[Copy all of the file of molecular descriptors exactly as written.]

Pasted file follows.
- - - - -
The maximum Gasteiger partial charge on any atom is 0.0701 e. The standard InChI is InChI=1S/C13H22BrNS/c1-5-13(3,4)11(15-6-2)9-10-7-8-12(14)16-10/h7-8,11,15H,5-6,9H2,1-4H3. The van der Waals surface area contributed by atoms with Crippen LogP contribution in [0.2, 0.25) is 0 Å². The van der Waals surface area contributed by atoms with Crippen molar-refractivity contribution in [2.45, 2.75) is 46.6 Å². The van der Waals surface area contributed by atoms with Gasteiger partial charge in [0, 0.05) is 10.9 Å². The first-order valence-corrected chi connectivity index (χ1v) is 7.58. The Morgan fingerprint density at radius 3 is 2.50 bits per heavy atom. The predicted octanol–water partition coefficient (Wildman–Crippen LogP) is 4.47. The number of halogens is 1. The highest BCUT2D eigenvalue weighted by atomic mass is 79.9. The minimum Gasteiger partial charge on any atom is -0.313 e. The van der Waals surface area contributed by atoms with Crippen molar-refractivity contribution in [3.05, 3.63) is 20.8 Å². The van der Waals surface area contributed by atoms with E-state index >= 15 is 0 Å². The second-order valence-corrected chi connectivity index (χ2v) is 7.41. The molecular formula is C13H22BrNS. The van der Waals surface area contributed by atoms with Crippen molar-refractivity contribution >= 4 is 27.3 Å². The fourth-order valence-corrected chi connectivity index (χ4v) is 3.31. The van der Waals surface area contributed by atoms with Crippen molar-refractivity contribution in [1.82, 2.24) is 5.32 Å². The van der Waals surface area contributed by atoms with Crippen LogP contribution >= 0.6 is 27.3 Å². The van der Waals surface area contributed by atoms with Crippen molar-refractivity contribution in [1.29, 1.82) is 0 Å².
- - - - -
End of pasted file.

The maximum Gasteiger partial charge on any atom is 0.0701 e. The standard InChI is InChI=1S/C13H22BrNS/c1-5-13(3,4)11(15-6-2)9-10-7-8-12(14)16-10/h7-8,11,15H,5-6,9H2,1-4H3. The van der Waals surface area contributed by atoms with Crippen LogP contribution in [0.2, 0.25) is 0 Å². The van der Waals surface area contributed by atoms with Crippen molar-refractivity contribution in [2.45, 2.75) is 46.6 Å². The van der Waals surface area contributed by atoms with Gasteiger partial charge in [0, 0.05) is 10.9 Å². The first-order valence-corrected chi connectivity index (χ1v) is 7.58. The Morgan fingerprint density at radius 3 is 2.50 bits per heavy atom. The predicted octanol–water partition coefficient (Wildman–Crippen LogP) is 4.47. The number of halogens is 1. The highest BCUT2D eigenvalue weighted by atomic mass is 79.9. The minimum Gasteiger partial charge on any atom is -0.313 e. The van der Waals surface area contributed by atoms with Crippen molar-refractivity contribution in [3.05, 3.63) is 20.8 Å². The van der Waals surface area contributed by atoms with E-state index >= 15 is 0 Å². The second-order valence-corrected chi connectivity index (χ2v) is 7.41. The molecular formula is C13H22BrNS. The van der Waals surface area contributed by atoms with Crippen molar-refractivity contribution >= 4 is 27.3 Å². The fourth-order valence-corrected chi connectivity index (χ4v) is 3.31. The van der Waals surface area contributed by atoms with Crippen molar-refractivity contribution in [1.82, 2.24) is 5.32 Å². The van der Waals surface area contributed by atoms with Crippen LogP contribution >= 0.6 is 27.3 Å². The van der Waals surface area contributed by atoms with Crippen molar-refractivity contribution in [1.29, 1.82) is 0 Å².